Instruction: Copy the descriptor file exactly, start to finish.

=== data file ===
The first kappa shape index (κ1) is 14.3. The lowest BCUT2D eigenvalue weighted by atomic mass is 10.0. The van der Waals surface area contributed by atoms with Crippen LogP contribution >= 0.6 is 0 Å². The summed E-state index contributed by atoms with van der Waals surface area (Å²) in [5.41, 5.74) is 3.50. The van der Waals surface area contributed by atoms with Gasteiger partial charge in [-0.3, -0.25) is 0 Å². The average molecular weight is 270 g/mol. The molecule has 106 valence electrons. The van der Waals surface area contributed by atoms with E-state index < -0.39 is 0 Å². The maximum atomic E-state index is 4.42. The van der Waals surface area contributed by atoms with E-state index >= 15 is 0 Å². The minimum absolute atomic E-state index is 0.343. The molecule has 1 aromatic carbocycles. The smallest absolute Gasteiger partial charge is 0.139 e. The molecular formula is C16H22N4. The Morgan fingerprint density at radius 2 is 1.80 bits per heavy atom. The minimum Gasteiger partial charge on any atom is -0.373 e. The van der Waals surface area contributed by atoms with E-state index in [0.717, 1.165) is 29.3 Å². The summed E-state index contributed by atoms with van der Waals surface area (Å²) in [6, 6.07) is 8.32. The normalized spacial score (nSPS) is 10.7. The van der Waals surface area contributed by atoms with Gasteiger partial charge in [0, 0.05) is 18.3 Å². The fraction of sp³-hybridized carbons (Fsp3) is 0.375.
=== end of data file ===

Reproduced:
The first kappa shape index (κ1) is 14.3. The lowest BCUT2D eigenvalue weighted by atomic mass is 10.0. The van der Waals surface area contributed by atoms with Crippen LogP contribution >= 0.6 is 0 Å². The summed E-state index contributed by atoms with van der Waals surface area (Å²) in [5.41, 5.74) is 3.50. The van der Waals surface area contributed by atoms with Gasteiger partial charge in [-0.3, -0.25) is 0 Å². The average molecular weight is 270 g/mol. The molecule has 106 valence electrons. The van der Waals surface area contributed by atoms with E-state index < -0.39 is 0 Å². The maximum atomic E-state index is 4.42. The van der Waals surface area contributed by atoms with E-state index >= 15 is 0 Å². The minimum absolute atomic E-state index is 0.343. The molecule has 1 aromatic carbocycles. The smallest absolute Gasteiger partial charge is 0.139 e. The molecular formula is C16H22N4. The Morgan fingerprint density at radius 2 is 1.80 bits per heavy atom. The minimum Gasteiger partial charge on any atom is -0.373 e. The van der Waals surface area contributed by atoms with E-state index in [0.717, 1.165) is 29.3 Å². The summed E-state index contributed by atoms with van der Waals surface area (Å²) in [6, 6.07) is 8.32. The normalized spacial score (nSPS) is 10.7. The van der Waals surface area contributed by atoms with Gasteiger partial charge in [0, 0.05) is 18.3 Å². The fraction of sp³-hybridized carbons (Fsp3) is 0.375.